This paper provides my reflections on the state of economic methodology and philosophy of economics as of the beginning of 2020 following the end of a fifteen year co-editorship of the Journal of Economic Methodology with Wade Hands. It looks at how economic methodology and philosophy of economics, as a meta-field type of research, has changed since it emerged as a distinct subfield in economics in the 1980s. Using an evolution of technology analysis, it distinguishes two different possible scenarios for the field’s future according to environmental factors operating upon it and how specialization in research may affect both it and economics, and then makes a crossdisciplinarity argument for its further development as a diverse, pluralistic domain of research.
Heterodox economists, along with many non-economists, have often leveled charges of ideological bias against mainstream economics and economists. This paper considers some of these charges, arguing that most heterodox arguments about the mainstream’s ideological bias are not persuasive. An argument can, however, be made that the mainstream is unintentionally ideologically biased because it supports the status quo without taking a position on whether there is an alternative position that is preferable. Ironically, the reason that mainstream economics can be considered ideologically biased is that it works so hard at avoiding considering ideological issues.
A conceptual system defines, at the exclusion of others, a point of view toward its object of enquiry. The conceptual systems of the human sciences relate to their objects of enquiry in two ways that invite them to play an ideological function as well as an epistemological one. First, a social-science conceptual system can alter the objects of its enquiry by becoming part of the conceptual and belief apparatus through which humans define themselves, perceive others and make choices, thereby changing the structures and propensities of the human world. Second, unlike the natural sciences, the human sciences are ultimately a means from on high of preserving or reconstructing the basic realities that they study, these in total being the human project. Different conceptual systems present different sets of choices, real or imagined, to be chosen and acted upon by human populations at large. It can never be the case that each of these sets of choices will equally favour every group in society. This means that, regardless of value judgments, it is the nature of all social theorizing, economics being no exception, to favour some groups in society over others, so that any attempt to block enquiry and analysis from multiple theoretical perspectives, i.e., anti-pluralism, is an ideological move.
The « juste » institutions of a liberal democracy are not enought to guarantee its stability at a time of growing cultural diversity. They have to gain citizens’ allegiances in the long term in spite of their conflicting comprehensive doctrines. This can only be achieved, according to Rawls, by founding political consensus not on one single conception of the good, as was the case in « classical » liberalism, which would alienate and disregard the other competing views, but by « neutral » principles of justice derived from a political conception of the person. The paper will show that, far from weakening citizens’ participation, a Rawlsian conception of citizenship can be reconstructed. The strength of Rawls’ position as examined through his debate with Habermas, is to provide us with a view of the self and of citizenship that parallels, within the self, the pluralist nature of post-modern society.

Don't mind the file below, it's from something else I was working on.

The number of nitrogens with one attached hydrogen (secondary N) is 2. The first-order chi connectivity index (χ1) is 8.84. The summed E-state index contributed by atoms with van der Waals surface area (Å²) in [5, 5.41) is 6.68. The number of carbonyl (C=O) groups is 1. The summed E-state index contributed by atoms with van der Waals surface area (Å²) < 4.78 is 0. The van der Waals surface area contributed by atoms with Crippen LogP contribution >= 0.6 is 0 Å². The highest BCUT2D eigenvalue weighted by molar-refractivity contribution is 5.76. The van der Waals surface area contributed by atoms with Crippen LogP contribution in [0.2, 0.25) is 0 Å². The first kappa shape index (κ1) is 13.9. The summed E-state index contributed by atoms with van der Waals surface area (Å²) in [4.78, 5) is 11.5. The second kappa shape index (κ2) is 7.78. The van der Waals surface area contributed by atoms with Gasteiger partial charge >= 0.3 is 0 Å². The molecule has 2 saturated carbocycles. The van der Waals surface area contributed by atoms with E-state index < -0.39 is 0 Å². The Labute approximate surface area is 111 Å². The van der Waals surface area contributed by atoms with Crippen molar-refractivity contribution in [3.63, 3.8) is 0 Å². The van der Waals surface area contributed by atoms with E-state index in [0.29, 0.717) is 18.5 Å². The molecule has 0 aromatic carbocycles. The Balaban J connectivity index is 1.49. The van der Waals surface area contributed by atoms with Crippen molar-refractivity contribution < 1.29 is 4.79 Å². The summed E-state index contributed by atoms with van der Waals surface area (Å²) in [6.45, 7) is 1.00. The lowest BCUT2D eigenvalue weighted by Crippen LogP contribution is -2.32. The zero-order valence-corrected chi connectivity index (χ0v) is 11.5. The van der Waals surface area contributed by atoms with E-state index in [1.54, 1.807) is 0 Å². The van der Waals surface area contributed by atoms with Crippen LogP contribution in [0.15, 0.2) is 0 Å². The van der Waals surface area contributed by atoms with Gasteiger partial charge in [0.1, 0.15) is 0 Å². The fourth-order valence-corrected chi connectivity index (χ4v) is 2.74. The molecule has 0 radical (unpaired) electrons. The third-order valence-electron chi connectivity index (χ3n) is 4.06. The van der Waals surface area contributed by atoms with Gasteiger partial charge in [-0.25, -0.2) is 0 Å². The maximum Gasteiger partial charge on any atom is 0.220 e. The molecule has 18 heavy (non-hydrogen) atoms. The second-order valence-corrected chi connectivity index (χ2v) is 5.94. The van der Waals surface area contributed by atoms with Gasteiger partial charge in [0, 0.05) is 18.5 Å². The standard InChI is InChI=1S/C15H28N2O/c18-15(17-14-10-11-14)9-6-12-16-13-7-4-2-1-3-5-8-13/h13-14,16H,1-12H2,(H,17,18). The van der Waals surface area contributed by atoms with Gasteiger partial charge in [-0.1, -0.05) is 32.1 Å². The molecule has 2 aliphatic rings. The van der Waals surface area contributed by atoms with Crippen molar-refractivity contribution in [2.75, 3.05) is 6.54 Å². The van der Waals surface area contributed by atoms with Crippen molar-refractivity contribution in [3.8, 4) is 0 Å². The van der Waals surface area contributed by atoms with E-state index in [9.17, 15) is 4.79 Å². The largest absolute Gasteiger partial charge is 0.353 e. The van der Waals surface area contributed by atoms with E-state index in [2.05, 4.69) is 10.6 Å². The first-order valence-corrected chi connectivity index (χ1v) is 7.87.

There is a systematic and unquestioning tendency, observable in the social sciences, and especially of late in economics (Lawson 1997; Fullbrook 2004), toward considering formal models as superior, as somehow more scientific than other non-formal methods. There is a further resulting tendency for other social sciences to emulate economics’ methodological orientation. My concern here is manifold. First, to the extent that the alleged superiority of formalism results in an anti-pluralistic methodological orientation, intellectual progress is being thwarted. Second, in so far as the specific methodology is spreading across the social sciences, the phenomenon merits added attention. Third, questions of methodology, though central to good scientific inquiry, are too often relegated to “lofty” philosophers of science. I take the opportunity to reaffirm their relevance. I explore possible problems with formalism in the social sciences, particularly as formulated by the Critical Realist and/or Cambridge School. My hope is that social scientists may increasingly see that their plight is not isolated and discipline-specific, but is resolutely an increasing interdisciplinary phenomenon. Finally, I hope to encourage the social scientific community to (re-)engage in methodological reflexivity and to produce a united effort to protect intellectual freedom as a condition for scientific progress.